BlackBerry On The Road To Recovery With Raising Revenue

By 09:39 Thu, 29 Jul 2021 Comments

BlackBerry's saga in the mobile realm has been a long and arduous one, but unlike many other industry titans of old, the Canadian giant has managed to hrecent on to its business, adapting as best it can. After a prolonged period of steady decline it now appears that the company's damage control and course correction are finally starting to work with a recent rising hope of returning to profitability.

The fine news became evident after Q3 financial results were published, showing a 13 percent rise is stocks and shrinking overall losses. This has been achieved through strategic marketing and investment in both software and hardware sales, part of which can definitely be attributed to the OEM's well-received brecent step into the Android realm with the BlackBerry Priv handset.

But even before the Priv hit shelves, BlackBerry had already put into action a recent and improved licensing strategy for its rich software suite to combat steeply declining revenue form legacy system access fees and this time around, the measures seem to be showing results. Morningstar analyst Brian Colello commented on the matter saying:

BlackBerry hit a software number that investors have been looking for them to hit for quite some time … I think the investment in security, in software, is the correct move.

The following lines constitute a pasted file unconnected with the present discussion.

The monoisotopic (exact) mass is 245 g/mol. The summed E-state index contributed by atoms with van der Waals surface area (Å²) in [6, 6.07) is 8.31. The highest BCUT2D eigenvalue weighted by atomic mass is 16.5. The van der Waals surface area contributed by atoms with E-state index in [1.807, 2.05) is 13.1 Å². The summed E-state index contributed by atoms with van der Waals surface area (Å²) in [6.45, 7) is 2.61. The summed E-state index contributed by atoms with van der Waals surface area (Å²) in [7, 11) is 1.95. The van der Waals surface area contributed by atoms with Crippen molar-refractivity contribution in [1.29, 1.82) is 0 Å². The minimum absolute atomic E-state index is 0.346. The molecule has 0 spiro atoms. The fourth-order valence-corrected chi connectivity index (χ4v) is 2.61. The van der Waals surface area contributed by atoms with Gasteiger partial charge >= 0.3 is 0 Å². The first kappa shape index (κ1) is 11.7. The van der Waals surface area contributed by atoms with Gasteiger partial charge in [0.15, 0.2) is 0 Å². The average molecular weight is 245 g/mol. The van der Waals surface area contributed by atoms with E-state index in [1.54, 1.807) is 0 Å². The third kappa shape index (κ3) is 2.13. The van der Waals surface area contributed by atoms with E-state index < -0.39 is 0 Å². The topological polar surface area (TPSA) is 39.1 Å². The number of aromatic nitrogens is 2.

Financial figures also back this statement. Apart from the aforementioned raise in stocks, the Ontario-based company also shrunk losses to 3 cents a share for a total on $15 million, besting analyst predictions of as much as $14 cents per share. Software revenue more than doubled in the quarter and so did device revenue form $201 million to $214 million, mostly thanks to the Priv.

The air of optimism is definitely present, so much so, that chief executive John Chen has predicted a return to sustainable profitability in fiscal 2017. He even stated that the company could potentially break even from prior losses in this quarter, but this was postponed in favor of strategic software and hardware investments.

As for the Priv, the brecent experiment definitely proved successful, accounting for a lot of the aforementioned device revenue growth. Sales figures actually show that BlackBerry srecent less devices during the quarter – 700,000, as opposed to the prior 800,000, but average selling price has jumped from $240 to $315, making for the overall increase in income. When asked about the future of BlackBerry's device business, Chen confirmed that a go to Android is indeed a possibility and does save a lot of production costs.

We're planning on other Android phones, but it all hinges on how we do with the Priv …

However, abandoning hardware entirely is still a possibility, if it turns out to be the better course of action, despite the OEM's best desire to stay in the device business.

I've assumed that if we cannot create money we're going to acquire out of the phone business, and I mean hardware. We have tons of software that absolutely could run, not only on Android phones, but Apple and Windows phones too … We will remain in the phone business one way or the other

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